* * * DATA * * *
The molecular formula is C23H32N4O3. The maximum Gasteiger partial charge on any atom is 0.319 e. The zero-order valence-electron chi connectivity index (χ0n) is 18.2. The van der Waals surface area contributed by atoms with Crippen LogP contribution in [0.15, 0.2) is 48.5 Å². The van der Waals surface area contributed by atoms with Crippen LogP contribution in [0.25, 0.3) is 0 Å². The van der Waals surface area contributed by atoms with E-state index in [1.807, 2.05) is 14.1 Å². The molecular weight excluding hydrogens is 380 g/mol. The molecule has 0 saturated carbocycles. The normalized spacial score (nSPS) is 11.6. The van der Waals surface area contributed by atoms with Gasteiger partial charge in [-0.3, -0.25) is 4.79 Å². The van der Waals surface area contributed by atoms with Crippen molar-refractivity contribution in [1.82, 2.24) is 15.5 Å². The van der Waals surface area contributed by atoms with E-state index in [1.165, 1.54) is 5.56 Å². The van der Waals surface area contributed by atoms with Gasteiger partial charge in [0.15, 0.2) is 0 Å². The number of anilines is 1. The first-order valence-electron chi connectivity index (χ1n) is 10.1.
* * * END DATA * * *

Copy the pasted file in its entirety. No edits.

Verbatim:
The molecular formula is C23H32N4O3. The maximum Gasteiger partial charge on any atom is 0.319 e. The zero-order valence-electron chi connectivity index (χ0n) is 18.2. The van der Waals surface area contributed by atoms with Crippen LogP contribution in [0.15, 0.2) is 48.5 Å². The van der Waals surface area contributed by atoms with Crippen LogP contribution in [0.25, 0.3) is 0 Å². The van der Waals surface area contributed by atoms with E-state index in [1.807, 2.05) is 14.1 Å². The molecular weight excluding hydrogens is 380 g/mol. The molecule has 0 saturated carbocycles. The normalized spacial score (nSPS) is 11.6. The van der Waals surface area contributed by atoms with Gasteiger partial charge in [-0.3, -0.25) is 4.79 Å². The van der Waals surface area contributed by atoms with Crippen molar-refractivity contribution in [1.82, 2.24) is 15.5 Å². The van der Waals surface area contributed by atoms with E-state index in [1.165, 1.54) is 5.56 Å². The van der Waals surface area contributed by atoms with Gasteiger partial charge in [0.15, 0.2) is 0 Å². The number of anilines is 1. The first-order valence-electron chi connectivity index (χ1n) is 10.1.